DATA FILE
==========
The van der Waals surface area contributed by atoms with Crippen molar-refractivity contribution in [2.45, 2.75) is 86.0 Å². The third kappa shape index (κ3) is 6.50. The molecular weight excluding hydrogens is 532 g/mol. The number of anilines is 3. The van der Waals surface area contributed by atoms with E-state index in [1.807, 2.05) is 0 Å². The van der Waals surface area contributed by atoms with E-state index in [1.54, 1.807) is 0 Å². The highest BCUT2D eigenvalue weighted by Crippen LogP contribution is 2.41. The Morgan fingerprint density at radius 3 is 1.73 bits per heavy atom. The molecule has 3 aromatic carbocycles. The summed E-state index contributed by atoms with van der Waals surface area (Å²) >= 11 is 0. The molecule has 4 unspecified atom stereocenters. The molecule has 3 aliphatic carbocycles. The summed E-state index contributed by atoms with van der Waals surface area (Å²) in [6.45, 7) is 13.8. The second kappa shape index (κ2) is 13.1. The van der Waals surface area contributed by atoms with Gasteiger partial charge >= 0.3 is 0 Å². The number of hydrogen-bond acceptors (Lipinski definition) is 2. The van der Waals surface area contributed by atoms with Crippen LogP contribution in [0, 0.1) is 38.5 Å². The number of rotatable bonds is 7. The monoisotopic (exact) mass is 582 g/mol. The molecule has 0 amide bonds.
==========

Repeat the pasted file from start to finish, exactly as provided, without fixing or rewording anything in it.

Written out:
The van der Waals surface area contributed by atoms with Crippen molar-refractivity contribution in [2.45, 2.75) is 86.0 Å². The third kappa shape index (κ3) is 6.50. The molecular weight excluding hydrogens is 532 g/mol. The number of anilines is 3. The van der Waals surface area contributed by atoms with E-state index in [1.807, 2.05) is 0 Å². The van der Waals surface area contributed by atoms with E-state index in [1.54, 1.807) is 0 Å². The highest BCUT2D eigenvalue weighted by Crippen LogP contribution is 2.41. The Morgan fingerprint density at radius 3 is 1.73 bits per heavy atom. The molecule has 3 aromatic carbocycles. The summed E-state index contributed by atoms with van der Waals surface area (Å²) >= 11 is 0. The molecule has 4 unspecified atom stereocenters. The molecule has 3 aliphatic carbocycles. The summed E-state index contributed by atoms with van der Waals surface area (Å²) in [6.45, 7) is 13.8. The second kappa shape index (κ2) is 13.1. The van der Waals surface area contributed by atoms with Gasteiger partial charge >= 0.3 is 0 Å². The number of hydrogen-bond acceptors (Lipinski definition) is 2. The van der Waals surface area contributed by atoms with Crippen LogP contribution in [0, 0.1) is 38.5 Å². The number of rotatable bonds is 7. The monoisotopic (exact) mass is 582 g/mol. The molecule has 0 amide bonds.